By Caroline Vandergriff

*This story has been updated with comments from J.J. Boatman’s father, Jason.*

FORT WORTH (CBSDFW.COM) – A Texas family is grieving the unexpected loss of their 9-year-old son who they say died of complications related to COVID-19.

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J.J. Boatman of Vernon, passed away at Cook Children’s Medical Center in Fort Worth on Tuesday, Jan. 26.

“He was a loving, caring little boy,” said his uncle, Gabriel Ayala. “Like, every time he would see you or any family member, he’d run up and hug you.”

J.J. Boatman (credit: Gabriel Ayala)

Just a few weeks ago, J.J. celebrated his 9th birthday with tacos and cake.

“We never knew this was going to be his last birthday,” Ayala said.

The little boy had asthma, but Ayala said it didn’t stop him from being active and playing with his cousins or older sisters.

J.J. Boatman (credit: Gabriel Ayala)

“He was just running around and playing earlier that day, and by the nighttime he was yelling and crying to his mom that he couldn’t breathe,” said Ayala. “His mom went over, and his face was blue already and his lips were blue.”

Ayala says J.J. was taken on a medical helicopter from Vernon, where his family lives, to Cook Children’s Medical Center.

By the time he arrived, his lungs were filled with fluid.

Ayala said the doctors told J.J.’s mom he died from complications related to COVID-19.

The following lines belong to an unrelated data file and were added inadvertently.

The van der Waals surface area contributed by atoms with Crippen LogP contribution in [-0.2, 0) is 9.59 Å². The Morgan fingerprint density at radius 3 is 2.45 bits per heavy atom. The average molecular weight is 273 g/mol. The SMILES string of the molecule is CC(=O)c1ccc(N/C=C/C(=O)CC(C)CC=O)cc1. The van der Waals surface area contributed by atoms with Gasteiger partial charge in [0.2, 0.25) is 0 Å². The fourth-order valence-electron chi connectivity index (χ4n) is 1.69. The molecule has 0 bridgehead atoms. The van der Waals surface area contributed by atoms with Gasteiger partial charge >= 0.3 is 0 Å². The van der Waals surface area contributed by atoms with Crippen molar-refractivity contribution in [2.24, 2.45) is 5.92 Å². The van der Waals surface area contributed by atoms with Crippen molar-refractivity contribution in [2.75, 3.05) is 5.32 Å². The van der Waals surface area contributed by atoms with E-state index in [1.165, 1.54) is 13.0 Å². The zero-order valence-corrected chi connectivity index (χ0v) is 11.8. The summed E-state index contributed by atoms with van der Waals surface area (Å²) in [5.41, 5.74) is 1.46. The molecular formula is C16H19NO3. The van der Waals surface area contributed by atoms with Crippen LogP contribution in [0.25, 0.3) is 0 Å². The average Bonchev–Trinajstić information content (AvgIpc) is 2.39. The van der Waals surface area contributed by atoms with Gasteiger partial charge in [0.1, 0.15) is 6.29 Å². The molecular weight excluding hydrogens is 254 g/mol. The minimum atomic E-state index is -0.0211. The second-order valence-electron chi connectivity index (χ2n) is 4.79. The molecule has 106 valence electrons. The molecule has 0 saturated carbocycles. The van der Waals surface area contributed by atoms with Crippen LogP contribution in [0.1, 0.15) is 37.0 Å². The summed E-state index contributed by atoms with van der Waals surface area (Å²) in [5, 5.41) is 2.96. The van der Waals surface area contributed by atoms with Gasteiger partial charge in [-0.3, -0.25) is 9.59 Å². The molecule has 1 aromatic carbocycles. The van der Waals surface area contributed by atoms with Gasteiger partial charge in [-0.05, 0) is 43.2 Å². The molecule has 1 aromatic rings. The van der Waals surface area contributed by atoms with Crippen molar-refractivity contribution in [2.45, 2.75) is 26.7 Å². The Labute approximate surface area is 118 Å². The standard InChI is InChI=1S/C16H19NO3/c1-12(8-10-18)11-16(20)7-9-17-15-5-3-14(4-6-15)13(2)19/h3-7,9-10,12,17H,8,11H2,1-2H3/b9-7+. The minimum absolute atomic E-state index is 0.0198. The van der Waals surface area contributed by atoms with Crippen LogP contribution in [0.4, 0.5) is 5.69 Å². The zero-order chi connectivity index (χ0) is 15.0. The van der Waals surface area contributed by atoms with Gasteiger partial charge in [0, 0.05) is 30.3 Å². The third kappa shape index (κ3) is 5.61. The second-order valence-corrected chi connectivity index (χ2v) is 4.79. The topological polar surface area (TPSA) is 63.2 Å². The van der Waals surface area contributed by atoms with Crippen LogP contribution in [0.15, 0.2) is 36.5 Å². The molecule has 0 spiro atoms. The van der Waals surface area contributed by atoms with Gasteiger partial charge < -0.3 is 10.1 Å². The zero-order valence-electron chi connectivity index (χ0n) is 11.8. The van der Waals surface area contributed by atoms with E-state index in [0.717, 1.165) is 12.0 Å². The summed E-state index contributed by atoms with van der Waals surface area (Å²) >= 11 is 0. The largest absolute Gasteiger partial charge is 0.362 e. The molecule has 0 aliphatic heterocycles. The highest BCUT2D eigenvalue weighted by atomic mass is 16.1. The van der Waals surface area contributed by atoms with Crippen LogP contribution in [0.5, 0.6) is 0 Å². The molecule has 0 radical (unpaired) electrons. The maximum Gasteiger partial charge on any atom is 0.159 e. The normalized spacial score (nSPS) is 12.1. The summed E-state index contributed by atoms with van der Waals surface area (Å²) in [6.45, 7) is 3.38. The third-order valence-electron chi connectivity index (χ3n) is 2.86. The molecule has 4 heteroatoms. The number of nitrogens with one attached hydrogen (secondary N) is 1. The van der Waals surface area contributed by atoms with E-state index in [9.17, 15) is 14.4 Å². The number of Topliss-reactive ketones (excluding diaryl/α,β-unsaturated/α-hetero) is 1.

“She didn’t know that she was going to come home empty-handed without her son,” he said. “That was her baby boy. That was her only son.”

Ayala says it shows anyone can get the virus, and he hopes people continue to take the threat seriously as his family grieves for the little boy whose life was cut short.

“We’re going to miss his whole life,” Ayala said. “He’s going to miss his whole life. His life hadn’t even started.”

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On Wednesday, Jan. 27, CBS 11 spoke with J.J.’s father, Jason Boatman.

“You don’t know how to live life anymore because everything’s just literally changed. Everything has literally just changed when your baby boy is not ever coming back.”

Boatman said his life turned upside down in a span of 24 hours.

“Sunday night he was as happy, hyper, loving going self,” J.J.’s dad said. “I woke up that next morning to go to work I could hear him wheezing a little bit, but he’s had croup before so I thought it was croup.”

Boatman said in addition to asthma, his son had autism and ADHD, but he said was otherwise active and healthy.

Not long after getting to work, his wife told him their son woke up screaming, saying he couldn’t breathe.  She rushed him to the ER.

“They had done X-rays, and they say your lungs are supposed to be black when you do X-rays, but his were completely white,” he said.

J.J. was flown from Vernon to Cook Children’s in Fort Worth.

That’s where the family found out he was positive for COVID-19.

The next morning the little boy’s heart gave out.

“The hardest part was coming home and putting the key in the door and you open the front door, you’re reminded of him everywhere,” said his father. “Try to really appreciate what you have, I mean I know everybody does, but really take it to heart because it can be taken away within seven to eight hours like mine was.”

The family has set up a GoFundMe account to help pay for J.J.’s funeral.

Brooke Katz contributed to this report.

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Caroline Vandergriff